In his 2003 State of the Union address, President George W. Bush, requested $1.2 billion in spending on hydrogen-powered cars. This month, the Obama administration announced that U.S. Energy Department funding for hydrogen-related projects would be cut by 60 percent to $68.2 million next fiscal year. That concurs with what I felt was the overall consensus at a seminar on hydrogen power at last fall’s Society of Manufacturing Engineer’s annual conference. The remaining federal funding will focus on hydrogen power for buildings. ”We’re going to be moving away from hydrogen-fuel cells for vehicles,” Energy Secretary Steven Chu said. “We asked ourselves, is it likely in the next 10 or 15, or even 20 years that we will convert to a hydrogen car economy? The answer, we felt, was no.”
Like it or not, the Obama administration is making tough calls, and picking its shots. The federal government will boost funding for biofuels by 8.3 percent to $235 million and for advanced battery-powered and gasoline engine autos by 22 percent to $333.3 million.
Meanwhile, Honda, General Motors and Toyota Motor plan to continue development of hydrogen-powered autos
The new composites manufacturing innovation center is intended to be a source of grand challenges for industry, like the kind that got us to the moon under JFK. These aren't the words its new CEO Craig Blue used, but that's the idea and the vision behind the Institute for Advanced Composites Manufacturing Innovation (IACMI).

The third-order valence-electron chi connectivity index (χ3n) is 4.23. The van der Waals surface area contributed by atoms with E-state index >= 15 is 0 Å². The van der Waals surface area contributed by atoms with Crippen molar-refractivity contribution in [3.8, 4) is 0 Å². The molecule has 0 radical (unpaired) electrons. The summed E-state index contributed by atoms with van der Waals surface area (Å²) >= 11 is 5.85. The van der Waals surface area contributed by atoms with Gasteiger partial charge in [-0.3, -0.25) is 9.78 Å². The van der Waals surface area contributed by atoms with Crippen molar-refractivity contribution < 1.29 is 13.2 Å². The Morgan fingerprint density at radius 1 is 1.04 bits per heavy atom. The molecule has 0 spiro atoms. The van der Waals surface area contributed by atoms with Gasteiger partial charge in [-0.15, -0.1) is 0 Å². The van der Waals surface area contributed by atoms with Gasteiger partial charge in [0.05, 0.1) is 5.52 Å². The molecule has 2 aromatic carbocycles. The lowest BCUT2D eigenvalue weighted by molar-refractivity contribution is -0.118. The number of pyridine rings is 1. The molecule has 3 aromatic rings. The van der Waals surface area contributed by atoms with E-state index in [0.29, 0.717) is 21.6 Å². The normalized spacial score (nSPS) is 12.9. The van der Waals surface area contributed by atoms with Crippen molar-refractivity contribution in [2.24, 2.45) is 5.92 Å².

The 100% solar-powered airplane Solar Impulse 2 is prepping for its upcoming flight, becoming the first plane to fly around the world without using fuel. It's able to do so because of above-average performance by all of the technologies that go into it, especially materials.
As the 3D printing and overall additive manufacturing ecosystem grows, standards and guidelines from standards bodies and government organizations are increasing. Multiple players with multiple needs are also driving the role of 3DP and AM as enabling technologies for distributed manufacturing.
A growing though not-so-obvious role for 3D printing, 4D printing, and overall additive manufacturing is their use in fabricating new materials and enabling new or improved manufacturing and assembly processes. Individual engineers, OEMs, university labs, and others are reinventing the technology to suit their own needs.
For vehicles to meet the 2025 Corporate Average Fuel Economy (CAFE) standards, three things must happen: customers must look beyond the data sheet and engage materials supplier earlier, and new integrated multi-materials are needed to make step-change improvements.
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